CNG rejects call for Nnamdi Kanu’s release 

Abuja—The Coalition of Northern Groups (CNG) has kicked against the renewed call for the release of leader of outlawed Indigenous People of Biafra (IPOB), Nnamdi Kanu.

Spokesperson of the group, Abdul-Azeez Suleiman, in a statement, said the calls for Kanu’s release without trial by Ndigbo leaders and groups have grown louder since the February 25 presidential election.

The northern group pointed out that groups such as the Ohanaeze Ndigbo have joined in the “campaign of blackmail” using Kanu’s release as a precondition for Ndigbo cooperation with the incoming Tinubu administration which they never voted for and are in no way material to its victory at the polls.

To this end, the group, therefore, condemned the renewed calls for the undue termination of the trial of Kanu by Ohanaeze and other Ndigbo leaders and groups, describing it as insane, unreasonable, unwarranted, thoughtless and unrealistic.

It reiterated its calls on the federal authorities to disregard such “unpatriotic” calls and remain resolute in seeing the prosecution of Kanu to its logical conclusion so as not to set the bad precedent of regional leaders interfering with the course of justice.

The CNG alerted the incoming administration on the dangers of falling for the antics “aimed at causing mishaps and unnecessary devastation and driving Nigeria over the brink into a catastrophe”.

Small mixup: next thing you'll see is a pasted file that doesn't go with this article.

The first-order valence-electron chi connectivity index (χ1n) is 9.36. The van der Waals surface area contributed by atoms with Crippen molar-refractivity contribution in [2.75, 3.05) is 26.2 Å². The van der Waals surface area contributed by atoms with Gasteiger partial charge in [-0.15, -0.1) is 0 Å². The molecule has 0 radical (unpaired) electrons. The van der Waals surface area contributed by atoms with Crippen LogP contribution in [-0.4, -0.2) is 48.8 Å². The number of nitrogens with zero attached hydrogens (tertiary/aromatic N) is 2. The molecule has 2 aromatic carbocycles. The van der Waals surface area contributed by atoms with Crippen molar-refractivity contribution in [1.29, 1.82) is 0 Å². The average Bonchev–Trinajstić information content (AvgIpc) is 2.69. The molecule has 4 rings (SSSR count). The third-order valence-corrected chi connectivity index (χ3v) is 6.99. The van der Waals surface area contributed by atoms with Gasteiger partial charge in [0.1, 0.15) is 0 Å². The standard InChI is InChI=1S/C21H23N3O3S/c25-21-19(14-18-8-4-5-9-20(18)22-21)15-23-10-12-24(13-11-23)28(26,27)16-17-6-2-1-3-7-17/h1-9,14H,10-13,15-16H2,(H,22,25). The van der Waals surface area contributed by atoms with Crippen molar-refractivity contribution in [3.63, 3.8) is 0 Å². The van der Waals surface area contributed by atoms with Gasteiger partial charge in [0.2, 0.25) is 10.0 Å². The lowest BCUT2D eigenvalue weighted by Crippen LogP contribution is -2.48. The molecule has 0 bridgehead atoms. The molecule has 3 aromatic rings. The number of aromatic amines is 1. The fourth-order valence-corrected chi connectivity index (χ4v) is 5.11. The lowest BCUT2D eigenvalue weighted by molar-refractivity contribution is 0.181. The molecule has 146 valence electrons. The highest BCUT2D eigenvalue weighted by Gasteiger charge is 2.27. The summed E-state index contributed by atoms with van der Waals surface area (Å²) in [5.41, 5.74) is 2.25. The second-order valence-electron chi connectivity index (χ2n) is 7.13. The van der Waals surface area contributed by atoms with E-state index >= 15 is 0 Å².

It added: “Instead, the President should remain resolute in ensuring the diligent prosecution of Kanu, his sponsors, backers and collaborators in the heinous crimes against the Nigerian state and innocent Nigerian citizens.

“In order to prevent a descent into anarchy at this day and age, and to forestall mass killings, untold sufferings and atrocities, the federal government must not accede to the current pressure by Ohanaeze and its ilk to secure the unconditional release of the leader of a group that has been duly proscribed as terrorist.”

Kanu was first arrested in 2015 but was granted bail in April 2017.

He fled the country after an invasion of his home in Afara-Ukwu, near Umuahia, Abia State, by the Nigerian military in September of that year.

He was re-arrested in Kenya and brought back to Nigeria in June 2021, about four years after he fled the country.

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